The Brothers Yancey and the Curse

Hardly ever have I finished reading a good book and immediately wanted to take it up again. Nor have I actually done so.

This is a companion discussion topic for the original entry at

Any approachable pastor who enjoys young people has heard versions of Yancey’s journey. Nightmares about the time of trouble, super-righteous fathers (some in ministry) who confuse obedience with affection, and LGBTQ SDA children who live with parents revolted by what they know they truly are; hence, no honesty and a crushing fear they may be discovered. In all of this, a spiritual flourishing is trampled, and a fear of divine judgment terrorizes. God’s love for them, absent in the church and sometimes family, hides behind a wall of shame. Yet, like all those in the time of Jesus who were rejected by their society, it is they he most seeks to find and embrace. How can the community created to bring God’s glory to all people, be so certain they can single out those who do not deserve compassion and love and acceptance for who they are?


Bill Johnsson here writes a fine review of a fine book. It is not my favorite Yancey book, not even in the top five, but it speaks to Adventism perhaps like no other, and this is Bill’s primary point. He has witnessed over the decades the rigid, rancid, deceptive, coercive machinations of Adventists–including, perhaps especially, administrators–and the resulting wreckage in scarred human lives, the seething bitterness, the lost potential, the flowers cut to the cold ground. The Adventist Church lost up to half its pastors in his native Australia over the debacle that was Glacier View. The church hierarchy on occasion effectively closed doors to women, youth, Muslims, academics, artists, LGBTQ, and dissenters.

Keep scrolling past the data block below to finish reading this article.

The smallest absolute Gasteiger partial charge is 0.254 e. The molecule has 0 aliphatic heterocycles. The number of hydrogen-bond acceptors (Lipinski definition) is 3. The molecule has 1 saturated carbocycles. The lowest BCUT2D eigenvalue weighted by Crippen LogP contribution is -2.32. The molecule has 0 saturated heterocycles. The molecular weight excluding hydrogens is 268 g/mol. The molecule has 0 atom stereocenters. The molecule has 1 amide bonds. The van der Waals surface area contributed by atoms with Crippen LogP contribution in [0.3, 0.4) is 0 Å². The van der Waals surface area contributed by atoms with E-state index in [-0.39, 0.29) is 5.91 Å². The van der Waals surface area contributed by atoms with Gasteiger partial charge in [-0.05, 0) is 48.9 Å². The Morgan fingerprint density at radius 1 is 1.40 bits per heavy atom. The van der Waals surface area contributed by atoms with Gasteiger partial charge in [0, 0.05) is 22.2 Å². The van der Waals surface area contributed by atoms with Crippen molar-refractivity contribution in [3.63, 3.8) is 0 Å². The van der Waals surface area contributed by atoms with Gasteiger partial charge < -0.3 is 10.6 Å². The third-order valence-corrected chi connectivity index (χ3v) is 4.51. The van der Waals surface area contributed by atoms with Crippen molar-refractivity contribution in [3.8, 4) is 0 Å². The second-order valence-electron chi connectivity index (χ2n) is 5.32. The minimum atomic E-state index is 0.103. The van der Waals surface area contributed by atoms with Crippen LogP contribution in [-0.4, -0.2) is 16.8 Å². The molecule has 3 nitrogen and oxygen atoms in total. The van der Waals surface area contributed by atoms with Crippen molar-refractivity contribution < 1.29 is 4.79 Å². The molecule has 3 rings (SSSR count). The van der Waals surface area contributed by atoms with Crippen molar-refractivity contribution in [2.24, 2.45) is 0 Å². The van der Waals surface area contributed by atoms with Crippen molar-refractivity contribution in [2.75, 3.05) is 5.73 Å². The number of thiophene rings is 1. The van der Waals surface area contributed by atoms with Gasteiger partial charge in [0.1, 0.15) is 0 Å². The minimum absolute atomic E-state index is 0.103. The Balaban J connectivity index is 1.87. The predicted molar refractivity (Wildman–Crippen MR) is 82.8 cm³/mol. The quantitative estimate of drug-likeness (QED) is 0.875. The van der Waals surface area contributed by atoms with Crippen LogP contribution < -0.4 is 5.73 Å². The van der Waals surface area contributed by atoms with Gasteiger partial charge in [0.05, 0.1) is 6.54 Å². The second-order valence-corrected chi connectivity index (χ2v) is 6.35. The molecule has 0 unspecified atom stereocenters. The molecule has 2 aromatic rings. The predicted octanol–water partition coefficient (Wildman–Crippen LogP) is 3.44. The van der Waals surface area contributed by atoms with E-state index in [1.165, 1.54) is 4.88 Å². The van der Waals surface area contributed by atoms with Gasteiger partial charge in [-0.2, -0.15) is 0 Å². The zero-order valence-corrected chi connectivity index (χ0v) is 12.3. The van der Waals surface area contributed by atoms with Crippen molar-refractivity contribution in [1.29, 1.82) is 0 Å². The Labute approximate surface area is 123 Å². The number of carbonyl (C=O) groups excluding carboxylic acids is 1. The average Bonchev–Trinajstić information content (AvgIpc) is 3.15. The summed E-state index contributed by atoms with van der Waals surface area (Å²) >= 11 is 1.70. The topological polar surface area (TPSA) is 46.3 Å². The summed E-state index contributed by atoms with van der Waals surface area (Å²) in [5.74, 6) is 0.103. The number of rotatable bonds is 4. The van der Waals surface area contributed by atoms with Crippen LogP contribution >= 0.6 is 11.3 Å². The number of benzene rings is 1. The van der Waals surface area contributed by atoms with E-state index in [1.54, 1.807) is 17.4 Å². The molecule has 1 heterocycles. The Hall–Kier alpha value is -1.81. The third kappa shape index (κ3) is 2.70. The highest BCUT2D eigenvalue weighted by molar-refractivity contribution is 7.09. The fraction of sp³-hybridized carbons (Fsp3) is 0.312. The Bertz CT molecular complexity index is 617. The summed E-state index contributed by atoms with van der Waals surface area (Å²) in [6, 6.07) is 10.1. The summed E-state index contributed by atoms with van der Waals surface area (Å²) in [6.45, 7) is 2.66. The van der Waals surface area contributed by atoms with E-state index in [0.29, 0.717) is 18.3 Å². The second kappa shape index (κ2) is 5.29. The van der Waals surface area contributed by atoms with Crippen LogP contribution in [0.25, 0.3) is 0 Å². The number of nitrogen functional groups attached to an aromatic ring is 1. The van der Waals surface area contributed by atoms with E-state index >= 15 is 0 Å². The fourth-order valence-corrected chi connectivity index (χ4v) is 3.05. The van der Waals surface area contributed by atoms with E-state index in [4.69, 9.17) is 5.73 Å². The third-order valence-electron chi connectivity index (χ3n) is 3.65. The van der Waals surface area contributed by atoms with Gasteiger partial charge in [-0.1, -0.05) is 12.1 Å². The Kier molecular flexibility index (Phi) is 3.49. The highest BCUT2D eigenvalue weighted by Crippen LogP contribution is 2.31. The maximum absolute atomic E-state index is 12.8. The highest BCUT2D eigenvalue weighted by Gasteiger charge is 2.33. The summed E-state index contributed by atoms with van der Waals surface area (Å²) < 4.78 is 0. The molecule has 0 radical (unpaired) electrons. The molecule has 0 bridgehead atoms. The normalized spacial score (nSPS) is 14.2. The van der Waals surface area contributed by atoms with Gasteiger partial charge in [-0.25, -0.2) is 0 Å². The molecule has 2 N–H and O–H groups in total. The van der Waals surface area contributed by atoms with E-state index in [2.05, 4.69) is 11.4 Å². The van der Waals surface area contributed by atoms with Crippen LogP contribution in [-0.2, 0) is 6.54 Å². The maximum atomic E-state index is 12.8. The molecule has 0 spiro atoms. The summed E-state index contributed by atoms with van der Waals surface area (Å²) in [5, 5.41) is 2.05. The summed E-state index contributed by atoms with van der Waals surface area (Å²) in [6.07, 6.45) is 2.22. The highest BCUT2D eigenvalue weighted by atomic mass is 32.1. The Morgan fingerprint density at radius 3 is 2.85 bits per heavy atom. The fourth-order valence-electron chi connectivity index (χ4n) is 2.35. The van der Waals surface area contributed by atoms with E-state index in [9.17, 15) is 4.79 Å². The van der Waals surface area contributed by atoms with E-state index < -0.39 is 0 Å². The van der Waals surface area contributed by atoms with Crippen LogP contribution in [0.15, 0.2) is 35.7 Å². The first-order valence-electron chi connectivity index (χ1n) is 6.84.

Yet Bill remains a faithful believer, as does Yancey, both churning out excellent books elucidating and challenging a life of faith, hope, and love in Jesus Christ. The glass is half full. The cause of Jesus is just. The battle to uphold flexibility, flavor, integrity, and freedom endures.

God, bless them both.


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